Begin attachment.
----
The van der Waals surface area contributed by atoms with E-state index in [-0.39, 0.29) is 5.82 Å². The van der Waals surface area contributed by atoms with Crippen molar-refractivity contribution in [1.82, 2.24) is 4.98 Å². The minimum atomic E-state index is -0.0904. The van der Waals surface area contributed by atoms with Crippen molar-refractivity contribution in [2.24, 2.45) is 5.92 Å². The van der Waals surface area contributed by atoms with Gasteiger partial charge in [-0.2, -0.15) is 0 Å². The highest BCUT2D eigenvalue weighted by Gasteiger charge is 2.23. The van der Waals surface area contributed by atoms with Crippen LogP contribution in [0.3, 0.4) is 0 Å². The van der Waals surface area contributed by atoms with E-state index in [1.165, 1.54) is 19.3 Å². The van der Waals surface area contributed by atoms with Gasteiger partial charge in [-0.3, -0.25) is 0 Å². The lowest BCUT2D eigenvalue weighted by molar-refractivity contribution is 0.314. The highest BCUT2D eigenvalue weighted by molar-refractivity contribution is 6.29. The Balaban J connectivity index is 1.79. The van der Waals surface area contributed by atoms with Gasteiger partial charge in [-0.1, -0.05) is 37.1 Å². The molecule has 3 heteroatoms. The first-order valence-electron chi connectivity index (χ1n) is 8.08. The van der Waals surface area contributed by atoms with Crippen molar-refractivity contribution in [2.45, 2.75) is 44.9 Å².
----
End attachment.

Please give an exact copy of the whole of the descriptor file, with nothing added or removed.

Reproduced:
The van der Waals surface area contributed by atoms with E-state index in [-0.39, 0.29) is 5.82 Å². The van der Waals surface area contributed by atoms with Crippen molar-refractivity contribution in [1.82, 2.24) is 4.98 Å². The minimum atomic E-state index is -0.0904. The van der Waals surface area contributed by atoms with Crippen molar-refractivity contribution in [2.24, 2.45) is 5.92 Å². The van der Waals surface area contributed by atoms with Gasteiger partial charge in [-0.2, -0.15) is 0 Å². The highest BCUT2D eigenvalue weighted by Gasteiger charge is 2.23. The van der Waals surface area contributed by atoms with Crippen LogP contribution in [0.3, 0.4) is 0 Å². The van der Waals surface area contributed by atoms with E-state index in [1.165, 1.54) is 19.3 Å². The van der Waals surface area contributed by atoms with Gasteiger partial charge in [-0.3, -0.25) is 0 Å². The lowest BCUT2D eigenvalue weighted by molar-refractivity contribution is 0.314. The highest BCUT2D eigenvalue weighted by molar-refractivity contribution is 6.29. The Balaban J connectivity index is 1.79. The van der Waals surface area contributed by atoms with Gasteiger partial charge in [-0.1, -0.05) is 37.1 Å². The molecule has 3 heteroatoms. The first-order valence-electron chi connectivity index (χ1n) is 8.08. The van der Waals surface area contributed by atoms with Crippen molar-refractivity contribution in [2.45, 2.75) is 44.9 Å².